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According to the Health Information National Trends Survey (HINTS) from the National Cancer Institute (NCI), a large number of Americans are confused and feel bombarded by cancer information. More than 75% agreed: There are so many recommendations for preventing cancer that I don’t know what to do.
The reality? There are five cancer-prevention recommendations for the general public: don’t smoke, exercise, keep a healthy weight, get cancer screenings, and protect yourself from the sun.
Jakob Jensen, PhD, a member of the Cancer Control and Population Sciences Program at Huntsman Cancer Institute (HCI) and assistant professor in the Department of Communication at the University of Utah, believes this public misperception leads to “cancer information overload,” or CIO.
Jensen led a study about CIO’s effect on cancer-related behaviors. He found that the two had a negative relationship. In one example, people who reported CIO were 62% less likely to screen for colon cancer. “They don’t follow the recommendations,” says Jensen. “They feel like there are too many so they give up.”
More reality: people who don’t get colon cancer screening are twice as likely to die from the disease since screening aids early detection.
“It’s so contradictory,” says Jensen, “We live in an era where cancer research has never been better, yet three out of four adults in the United States feel completely overloaded and aren’t participating in cancer prevention and detection behaviors.”
Moreover, when asked to rank cancers by how often the cancer is believed to occur, studies show the public views the prevalence of certain cancers inaccurately, which is influenced by the media. “Cancers seen more frequently in the news are thought to be more common when that is not the case,” says Jensen. Another problem Jensen recognizes is how cancer—and its associated research progress—is presented by the media. “Simply put, we are closer than ever to winning the war on cancer,” he explains. “Yet, many Americans still feel skeptical and scared.”
Why do people feel this way? “It’s an avalanche of information that frustrates the public,” Jensen says. “This suggests a failure to translate and meaningfully communicate research progress.”
In a study he led at the University of Utah, the public was asked to rank cancer survival rates. To his surprise, the rankings were quite accurate.
A few years ago, NCI-funded workshops for health reporters focused on how to communicate cancer mortality statistics. “Is the reason the public is better with cancer mortality [versus prevalence] because journalists are better with communicating cancer mortality?” Jensen wonders. “It’s very possible that the NCI workshops were a successful enterprise.”
Jensen believes the solution to better communicating cancer research progress is getting the media, cancer researchers, and health educators on the same page. “We need a unified strategy that can hammer home a few key messages,” he says.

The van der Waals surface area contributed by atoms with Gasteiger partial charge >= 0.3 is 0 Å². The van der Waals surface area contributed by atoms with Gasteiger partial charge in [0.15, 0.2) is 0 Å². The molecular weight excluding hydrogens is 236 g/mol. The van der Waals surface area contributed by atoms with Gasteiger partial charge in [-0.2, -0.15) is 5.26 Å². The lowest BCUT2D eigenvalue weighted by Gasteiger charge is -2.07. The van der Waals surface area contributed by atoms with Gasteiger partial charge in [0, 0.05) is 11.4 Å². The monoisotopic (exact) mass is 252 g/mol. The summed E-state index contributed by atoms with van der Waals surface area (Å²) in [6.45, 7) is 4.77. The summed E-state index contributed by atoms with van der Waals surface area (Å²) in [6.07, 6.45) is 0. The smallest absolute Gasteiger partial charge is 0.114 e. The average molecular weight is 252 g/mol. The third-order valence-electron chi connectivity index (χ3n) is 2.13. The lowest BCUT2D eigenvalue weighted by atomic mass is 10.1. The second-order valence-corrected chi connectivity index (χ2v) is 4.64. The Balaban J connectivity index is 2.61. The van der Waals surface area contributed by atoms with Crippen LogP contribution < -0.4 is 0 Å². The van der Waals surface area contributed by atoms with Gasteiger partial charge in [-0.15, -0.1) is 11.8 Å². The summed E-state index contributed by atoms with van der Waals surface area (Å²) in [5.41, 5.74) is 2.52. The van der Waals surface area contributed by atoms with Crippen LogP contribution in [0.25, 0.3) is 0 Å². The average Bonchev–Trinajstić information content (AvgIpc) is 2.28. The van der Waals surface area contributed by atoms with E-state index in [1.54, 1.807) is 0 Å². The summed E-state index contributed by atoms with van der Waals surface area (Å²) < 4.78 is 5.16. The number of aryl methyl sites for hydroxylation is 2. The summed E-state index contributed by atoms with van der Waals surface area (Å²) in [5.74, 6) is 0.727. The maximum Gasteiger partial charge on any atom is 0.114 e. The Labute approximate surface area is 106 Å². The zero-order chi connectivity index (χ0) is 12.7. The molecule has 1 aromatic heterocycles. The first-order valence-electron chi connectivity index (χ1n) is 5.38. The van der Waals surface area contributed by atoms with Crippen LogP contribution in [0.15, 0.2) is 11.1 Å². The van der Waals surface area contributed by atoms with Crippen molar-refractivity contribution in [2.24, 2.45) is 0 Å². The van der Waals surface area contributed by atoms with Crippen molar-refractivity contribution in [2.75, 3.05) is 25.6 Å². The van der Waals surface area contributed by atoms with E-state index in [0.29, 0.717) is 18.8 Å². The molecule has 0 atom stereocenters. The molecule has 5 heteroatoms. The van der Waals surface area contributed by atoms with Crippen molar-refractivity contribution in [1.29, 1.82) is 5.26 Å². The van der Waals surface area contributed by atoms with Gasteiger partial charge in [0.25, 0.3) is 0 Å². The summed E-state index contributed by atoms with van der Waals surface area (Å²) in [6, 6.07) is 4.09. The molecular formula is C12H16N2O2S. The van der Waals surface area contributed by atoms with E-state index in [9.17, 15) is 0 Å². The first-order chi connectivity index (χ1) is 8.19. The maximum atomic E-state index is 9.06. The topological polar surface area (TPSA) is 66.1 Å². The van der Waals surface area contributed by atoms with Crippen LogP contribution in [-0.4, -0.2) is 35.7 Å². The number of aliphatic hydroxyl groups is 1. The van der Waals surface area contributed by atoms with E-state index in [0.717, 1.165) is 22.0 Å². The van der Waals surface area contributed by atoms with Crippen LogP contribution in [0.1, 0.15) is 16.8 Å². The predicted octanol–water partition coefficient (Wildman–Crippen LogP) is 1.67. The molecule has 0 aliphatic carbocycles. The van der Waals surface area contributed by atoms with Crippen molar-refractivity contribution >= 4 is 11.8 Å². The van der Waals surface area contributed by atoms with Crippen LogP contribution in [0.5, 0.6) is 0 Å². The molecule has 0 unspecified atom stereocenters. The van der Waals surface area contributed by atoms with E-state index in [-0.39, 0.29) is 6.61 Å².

According to Jensen, this united effort starts with cancer center collaboratives such as the National Comprehensive Cancer Network (NCCN). A not-for-profit alliance of the world’s leading cancer centers—HCI among them—the NCCN aims to improve the quality, effectiveness, and efficiency of cancer research, education, and care by developing best-practice standards and guidelines.
“Cancer centers working together on science and communication strategies is a great first step,” he says. “The second step is to draw in non-profits, cancer-relevant organizations (such as the American Cancer Society), and local cancer organizations. Campaigns from these organizations play a pivotal role in communicating messages to the public and we should all be on the same page.”
Jensen believes conferences where these groups can have open debates about research and recommendations will help develop stricter standards about what to communicate and how.
What is peer review?
Scientific peer review is a quality-control system. It requires all new scientific discoveries and ideas be analyzed and critiqued by other expert scientists in the same field before those discoveries or ideas are widely accepted.
“We need to reinforce the gold standards for cancer recommendation. Emerging science is exciting and excitement makes us want to report about it,” explains Jensen. “The public needs to understand that some findings may not hold true in the end and that’s the tentative nature of research.”
If the realities of the research process—including what constitutes peer-reviewed science versus theory and “hype” along with the progressive nature of research—were communicated more effectively to the public, then people could see that progress is, without doubt, being made every day. Rather than skepticism and fear, the public could feel empowered by research-based recommendations, changing their perceptions and taking action to detect or even prevent cancer.